Ahead of her visit to TOM this October, Canadian comedy maestro Mae Martin spoke to BN1 Magazine about all things Brighton, Canadian humour, comedy’s role in politics… and Bette Midler…
Are you looking forward to returning to Brighton?
I LOVE BRIGHTON. I had the best jacket potato of my LIFE in Brighton. I still think about it.
What kind of dialogue would you like with your Brighton audience; is there anything you’re hoping they don’t ask?
Nothing is off limits. I want them to put all sorts of questions in my bucket (I don’t know why that sounds like a euphemism). The only questions I find difficult are ones related to niche British politics and referencing people I don’t know.
What’s the funniest experimental gig you’ve ever done?
I did one where a girl from the audience came on stage and we reenacted my recent break up, with her playing my ex. At the end of it I felt like we’d really shared something. Not sure how she felt.
You’ve been living in the UK for seven years now – do Brits have better humour than Canadians? How?
It’s just different! Audiences are more vocal. And self deprecation reigns supreme. I love it. Canadian humour is pretty close to British, though. Closer than American for sure.
How do your life experiences influence your comedy?
Most of my comedy is really personal and quite uncomfortably exposing, so I’d say yes, massively.
Your BBC Radio 4 series, ‘Mae Martin’s Guide to 21stCentury Sexuality’, explores the millennial generation’s sexual revolution and its developing attitudes in relation to gender. What makes these issues such a rich source of comedy?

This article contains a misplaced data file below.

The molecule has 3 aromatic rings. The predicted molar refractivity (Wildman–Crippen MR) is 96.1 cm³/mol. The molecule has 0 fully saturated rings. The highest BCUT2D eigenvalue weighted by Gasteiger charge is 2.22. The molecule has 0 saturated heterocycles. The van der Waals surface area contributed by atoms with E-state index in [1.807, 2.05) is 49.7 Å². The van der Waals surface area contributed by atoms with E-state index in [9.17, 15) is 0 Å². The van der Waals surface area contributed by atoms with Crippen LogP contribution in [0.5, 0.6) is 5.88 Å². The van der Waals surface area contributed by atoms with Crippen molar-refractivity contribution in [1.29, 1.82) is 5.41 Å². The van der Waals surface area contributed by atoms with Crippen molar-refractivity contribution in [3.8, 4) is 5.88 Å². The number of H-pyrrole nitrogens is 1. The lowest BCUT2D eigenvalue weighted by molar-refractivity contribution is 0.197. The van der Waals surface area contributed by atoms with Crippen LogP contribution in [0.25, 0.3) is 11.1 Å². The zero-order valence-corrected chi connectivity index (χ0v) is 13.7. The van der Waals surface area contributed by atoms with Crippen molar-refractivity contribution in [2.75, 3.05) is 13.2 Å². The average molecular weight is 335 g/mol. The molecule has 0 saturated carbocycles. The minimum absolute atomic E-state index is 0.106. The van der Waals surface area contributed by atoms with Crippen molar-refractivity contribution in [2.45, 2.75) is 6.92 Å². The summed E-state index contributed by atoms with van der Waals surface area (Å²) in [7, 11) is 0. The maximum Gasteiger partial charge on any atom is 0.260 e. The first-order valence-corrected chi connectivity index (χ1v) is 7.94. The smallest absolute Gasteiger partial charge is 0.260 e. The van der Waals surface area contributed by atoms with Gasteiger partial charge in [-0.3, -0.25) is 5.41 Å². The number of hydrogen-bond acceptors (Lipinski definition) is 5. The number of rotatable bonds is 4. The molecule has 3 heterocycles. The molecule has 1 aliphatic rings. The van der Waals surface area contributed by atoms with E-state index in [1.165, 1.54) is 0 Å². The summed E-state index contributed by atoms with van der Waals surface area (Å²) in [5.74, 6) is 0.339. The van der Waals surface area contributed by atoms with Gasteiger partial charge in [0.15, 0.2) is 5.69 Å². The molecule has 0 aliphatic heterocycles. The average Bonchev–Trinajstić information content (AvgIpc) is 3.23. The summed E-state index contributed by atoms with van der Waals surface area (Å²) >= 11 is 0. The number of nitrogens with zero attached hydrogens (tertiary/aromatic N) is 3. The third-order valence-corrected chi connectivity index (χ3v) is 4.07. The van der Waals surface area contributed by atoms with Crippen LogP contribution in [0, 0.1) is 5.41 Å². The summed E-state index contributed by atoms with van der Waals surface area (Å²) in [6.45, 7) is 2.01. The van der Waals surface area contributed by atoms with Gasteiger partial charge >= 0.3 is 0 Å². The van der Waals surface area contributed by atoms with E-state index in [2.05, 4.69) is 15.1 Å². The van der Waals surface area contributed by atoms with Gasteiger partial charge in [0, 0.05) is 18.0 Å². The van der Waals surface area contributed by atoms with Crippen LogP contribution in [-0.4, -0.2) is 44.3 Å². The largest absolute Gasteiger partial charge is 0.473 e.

Everything is shifting and changing all the time so it’s an interesting thing to track and explore. Also it’s so universal – we ALL have a sexuality, and an identity, and nothing could be more human.
Do you think comedy should play a role in politics?
Comedy has a rich history of social commentary and subversion, so it absolutely must play a role in reflecting the world back at us and bridging divisions and misunderstandings. I wish I was better at political comedy but I leave it to people who it’s their specialty.
You started performing when you were 13. How did those early experiences shape the comic you are today?
I had a tumultuous adolescence in and around comedy clubs and those experiences absolutely inform who I am today. One positive thing is that I was able to experiment with different comedy styles and genres and attitudes before the era of youtube, and get it all out of my system relatively early so that in my twenties I knew who I was on stage more clearly.
If you didn’t do stand-up, what else do you think you’d be doing?
I have no other qualifications and never went to school so I’d probably be pretty screwed. But probably music! Or I’d like to be Bette Midler’s personal assistant.
Do you have any more exciting projects lined up for the future?
I have a Netflix stand up special coming out in January 2019, and exciting stuff to announce in the coming months, too!
The Mae Martin Experiment is on Wednesday 17 October at TOM – tickets are available here.
For more lovely interviews and content like this, check out our friends at BN1 Magazine here.